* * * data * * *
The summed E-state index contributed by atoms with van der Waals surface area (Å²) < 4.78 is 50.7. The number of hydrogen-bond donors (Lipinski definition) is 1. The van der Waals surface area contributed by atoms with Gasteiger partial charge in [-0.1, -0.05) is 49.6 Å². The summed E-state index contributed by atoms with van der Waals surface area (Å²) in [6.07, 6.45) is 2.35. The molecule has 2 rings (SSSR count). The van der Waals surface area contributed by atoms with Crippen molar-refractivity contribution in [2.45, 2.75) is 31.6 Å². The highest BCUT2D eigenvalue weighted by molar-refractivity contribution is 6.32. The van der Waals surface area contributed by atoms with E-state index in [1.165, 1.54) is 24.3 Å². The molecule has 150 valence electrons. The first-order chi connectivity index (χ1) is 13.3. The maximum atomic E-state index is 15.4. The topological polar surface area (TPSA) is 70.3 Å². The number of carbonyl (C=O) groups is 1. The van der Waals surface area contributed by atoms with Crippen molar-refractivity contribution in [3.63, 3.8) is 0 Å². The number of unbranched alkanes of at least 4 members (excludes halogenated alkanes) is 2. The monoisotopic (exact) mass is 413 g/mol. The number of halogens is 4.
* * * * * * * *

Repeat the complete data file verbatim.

The summed E-state index contributed by atoms with van der Waals surface area (Å²) < 4.78 is 50.7. The number of hydrogen-bond donors (Lipinski definition) is 1. The van der Waals surface area contributed by atoms with Gasteiger partial charge in [-0.1, -0.05) is 49.6 Å². The summed E-state index contributed by atoms with van der Waals surface area (Å²) in [6.07, 6.45) is 2.35. The molecule has 2 rings (SSSR count). The van der Waals surface area contributed by atoms with Crippen molar-refractivity contribution in [2.45, 2.75) is 31.6 Å². The highest BCUT2D eigenvalue weighted by molar-refractivity contribution is 6.32. The van der Waals surface area contributed by atoms with E-state index in [1.165, 1.54) is 24.3 Å². The molecule has 150 valence electrons. The first-order chi connectivity index (χ1) is 13.3. The maximum atomic E-state index is 15.4. The topological polar surface area (TPSA) is 70.3 Å². The number of carbonyl (C=O) groups is 1. The van der Waals surface area contributed by atoms with Crippen molar-refractivity contribution in [3.63, 3.8) is 0 Å². The number of unbranched alkanes of at least 4 members (excludes halogenated alkanes) is 2. The monoisotopic (exact) mass is 413 g/mol. The number of halogens is 4.